465 F2d 1 Risher v. United States
465 F.2d 1
72-2 USTC P 12,878
Beverly W. RISHER, as Executrix of the Last Will and
Testament of Benjamin B. Risher, Deceased,
UNITED STATES of America, Defendant-Appellee.
No. 72-1676 Summary Calendar.*
United States Court of Appeals,
Aug. 10, 1972.
W. McLean Pitts, Selma, Ala., for plaintiff-appellant.
Scott P. Crampton, Asst. Atty. Gen., Meyer Rothwacks, Atty., Tax Div., Dept. of Justice, Washington, D. C., Charles S. White-Spunner, U. S. Atty., Mobile, Ala., for defendant-appellee.
Before THORNBERRY, COLEMAN and INGRAHAM, Circuit Judges.
INGRAHAM, Circuit Judge:
This appeal involves the question whether the district court correctly determined the amount of the marital deduction allowed by the Internal Revenue Code of 1954, Sec. 2056.1 The Commissioner assessed a deficiency of $2,494.50 in the estate tax paid. This deficiency was paid and the estate then brought this action seeking a refund of taxes paid under protest. The Commissioner denied the refund, and his action was upheld by the district court, 339 F.Supp. 484. We affirm.
* * *
Benjamin B. Risher (decedent) died testate in Dallas County, Alabama, in May 1965. His will made provision for his widow, Beverly W. Risher, as well as for his four year old adopted son, Benjamin Josiah Risher. The will, however, did not provide for two year old Diane Merle Risher, who was adopted after execution of the will. The Alabama pretermitted heir statute, Code of Ala., Tit. 61, Sec. 10, was thus brought into play. This statute provides:
"Whenever a testator has a child . . . adopted after the making of his will, and no provision is made in the will in any way for such contingency, such birth or adoption operates as a revocation of the will, so far as to allow such child to take the same share of the estate of the testator as if he had died intestate."
The operation and effect of this statute create the problem in this case.
The will was admitted to probate in the Circuit Court of Dallas County in May 1965. By a decree issued in August 1965, and a subsequent decree issued in December 1965, the probate court held that the pretermitted child was entitled to an undivided one-third interest in the personal property left by the decedent and that the widow was entitled to the other two-thirds of this property.2 This conclusion was reached by applying the Alabama intestacy statute dealing with the distribution of personal property. Code of Ala., Tit. 16, Sec. 10.3 The probate court expressly refused to apply Title 34, Sec. 42 of the Alabama Code in computing the shares which the pretermitted child and the widow were entitled to take.4 This latter statute provides:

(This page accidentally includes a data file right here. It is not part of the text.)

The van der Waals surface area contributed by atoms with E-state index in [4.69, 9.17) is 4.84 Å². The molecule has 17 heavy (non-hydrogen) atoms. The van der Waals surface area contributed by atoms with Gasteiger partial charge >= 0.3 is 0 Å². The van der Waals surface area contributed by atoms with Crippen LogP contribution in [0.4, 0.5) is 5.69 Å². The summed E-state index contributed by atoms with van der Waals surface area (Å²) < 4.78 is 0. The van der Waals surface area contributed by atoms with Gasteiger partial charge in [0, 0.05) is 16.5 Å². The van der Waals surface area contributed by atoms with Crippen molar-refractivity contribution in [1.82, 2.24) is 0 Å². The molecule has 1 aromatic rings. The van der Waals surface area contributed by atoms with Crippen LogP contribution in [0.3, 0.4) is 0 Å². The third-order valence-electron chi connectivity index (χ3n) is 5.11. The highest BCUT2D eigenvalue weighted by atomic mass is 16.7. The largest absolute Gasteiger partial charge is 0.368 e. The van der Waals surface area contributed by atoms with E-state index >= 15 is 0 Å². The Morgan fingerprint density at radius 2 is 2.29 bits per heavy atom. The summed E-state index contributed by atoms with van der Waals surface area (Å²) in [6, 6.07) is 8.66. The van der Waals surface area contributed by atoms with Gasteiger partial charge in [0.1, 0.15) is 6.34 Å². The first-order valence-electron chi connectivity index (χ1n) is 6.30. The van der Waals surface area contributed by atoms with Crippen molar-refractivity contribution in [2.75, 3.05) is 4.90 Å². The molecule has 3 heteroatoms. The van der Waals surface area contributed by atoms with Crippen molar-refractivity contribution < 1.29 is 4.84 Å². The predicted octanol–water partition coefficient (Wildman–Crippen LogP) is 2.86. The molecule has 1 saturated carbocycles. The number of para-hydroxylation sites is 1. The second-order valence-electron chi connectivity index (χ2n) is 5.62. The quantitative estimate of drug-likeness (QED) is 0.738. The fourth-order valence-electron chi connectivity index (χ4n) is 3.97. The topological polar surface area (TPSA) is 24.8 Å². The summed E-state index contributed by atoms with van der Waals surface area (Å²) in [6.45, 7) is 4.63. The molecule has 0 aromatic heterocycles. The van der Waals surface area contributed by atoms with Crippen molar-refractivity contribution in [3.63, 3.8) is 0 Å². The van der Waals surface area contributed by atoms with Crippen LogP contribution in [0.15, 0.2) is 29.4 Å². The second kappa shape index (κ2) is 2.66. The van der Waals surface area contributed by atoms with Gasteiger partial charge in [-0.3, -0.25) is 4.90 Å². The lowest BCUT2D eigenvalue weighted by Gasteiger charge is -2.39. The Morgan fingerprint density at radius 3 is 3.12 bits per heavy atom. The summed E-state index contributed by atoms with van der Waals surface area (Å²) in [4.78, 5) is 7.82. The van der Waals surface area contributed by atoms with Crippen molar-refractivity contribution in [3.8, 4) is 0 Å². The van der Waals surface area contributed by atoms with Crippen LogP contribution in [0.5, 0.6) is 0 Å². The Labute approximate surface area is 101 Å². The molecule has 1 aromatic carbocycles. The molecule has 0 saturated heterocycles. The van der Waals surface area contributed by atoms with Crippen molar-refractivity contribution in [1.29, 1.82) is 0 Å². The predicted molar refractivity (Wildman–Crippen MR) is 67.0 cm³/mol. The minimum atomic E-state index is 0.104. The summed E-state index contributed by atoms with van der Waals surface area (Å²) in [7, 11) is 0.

"If any woman having a separate estate survive her husband, and such separate estate, . . . is equal to, or greater in value than her dower interest and distributive share in her husband's estate, . . . she shall not be entitled to dower in, or distribution of, her husband's estate."
If the probate court had applied this statute in determining the shares of the widow and the child, a different result would have been reached. Assuming for the moment that the widow's separate estate was in excess of her dower and distributive share, the widow would not have been entitled to any property on decedent's intestate death. Code of Ala., Tit. 34, Sec. 42; Wadsworth v. Miller, 103 Ala. 130, 15 So. 520 (1894); Beck v. Karr, 209 Ala. 199, 95 So. 881, 882 (1923). Consequently, the pretermitted child would have been entitled to one-half of the decedent's personal property under the intestacy statute, and thus entitled to one-half of the property under the will through the operation of the pretermitted heir statute which allows the pretermitted child to take the same share of the testator's estate "as if he had died intestate." Tit. 61, Sec. 10, supra.
When the widow, as executrix, filed the federal estate tax return, she relied on the decision of the probate court in calculating the marital deduction. The return was filed and the tax paid. This return was subsequently audited, and the Internal Revenue Service decided that the widow had erroneously calculated the marital deduction. This decision rested on the conclusion that Title 34, Sec. 42 of the Alabama Code was applicable and that the widow's separate estate of $64,268.43 exceeded her dower and statutory distributive share. As noted, the interplay of this statute with the pretermitted heir statute under these circumstances would result in the widow taking one-half of decedent's personalty under the will, rather than two-thirds as held by the probate court. For purposes of the estate tax, distribution of the estate in this manner would cause a corresponding decrease in the allowable marital deduction and hence an increase in the tax due.